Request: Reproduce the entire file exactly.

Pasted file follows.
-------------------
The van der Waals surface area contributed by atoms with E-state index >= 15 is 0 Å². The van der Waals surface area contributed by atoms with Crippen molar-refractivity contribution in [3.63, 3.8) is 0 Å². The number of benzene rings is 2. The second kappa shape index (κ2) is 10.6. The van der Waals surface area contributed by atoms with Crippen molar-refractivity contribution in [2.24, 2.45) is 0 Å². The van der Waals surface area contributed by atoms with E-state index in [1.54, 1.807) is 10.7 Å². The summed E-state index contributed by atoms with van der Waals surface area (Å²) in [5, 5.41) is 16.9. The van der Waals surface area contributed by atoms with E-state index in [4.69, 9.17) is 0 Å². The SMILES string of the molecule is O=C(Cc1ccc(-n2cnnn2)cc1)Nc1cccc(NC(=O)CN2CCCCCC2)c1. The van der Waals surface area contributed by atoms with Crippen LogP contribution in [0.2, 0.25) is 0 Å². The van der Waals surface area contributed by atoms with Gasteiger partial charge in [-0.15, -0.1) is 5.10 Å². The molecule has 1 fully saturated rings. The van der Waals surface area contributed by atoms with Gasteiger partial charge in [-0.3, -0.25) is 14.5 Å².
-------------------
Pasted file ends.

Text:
The van der Waals surface area contributed by atoms with E-state index >= 15 is 0 Å². The van der Waals surface area contributed by atoms with Crippen molar-refractivity contribution in [3.63, 3.8) is 0 Å². The number of benzene rings is 2. The second kappa shape index (κ2) is 10.6. The van der Waals surface area contributed by atoms with Crippen molar-refractivity contribution in [2.24, 2.45) is 0 Å². The van der Waals surface area contributed by atoms with E-state index in [1.54, 1.807) is 10.7 Å². The summed E-state index contributed by atoms with van der Waals surface area (Å²) in [5, 5.41) is 16.9. The van der Waals surface area contributed by atoms with E-state index in [4.69, 9.17) is 0 Å². The SMILES string of the molecule is O=C(Cc1ccc(-n2cnnn2)cc1)Nc1cccc(NC(=O)CN2CCCCCC2)c1. The van der Waals surface area contributed by atoms with Crippen LogP contribution in [0.2, 0.25) is 0 Å². The van der Waals surface area contributed by atoms with Gasteiger partial charge in [-0.15, -0.1) is 5.10 Å². The molecule has 1 fully saturated rings. The van der Waals surface area contributed by atoms with Gasteiger partial charge in [-0.3, -0.25) is 14.5 Å².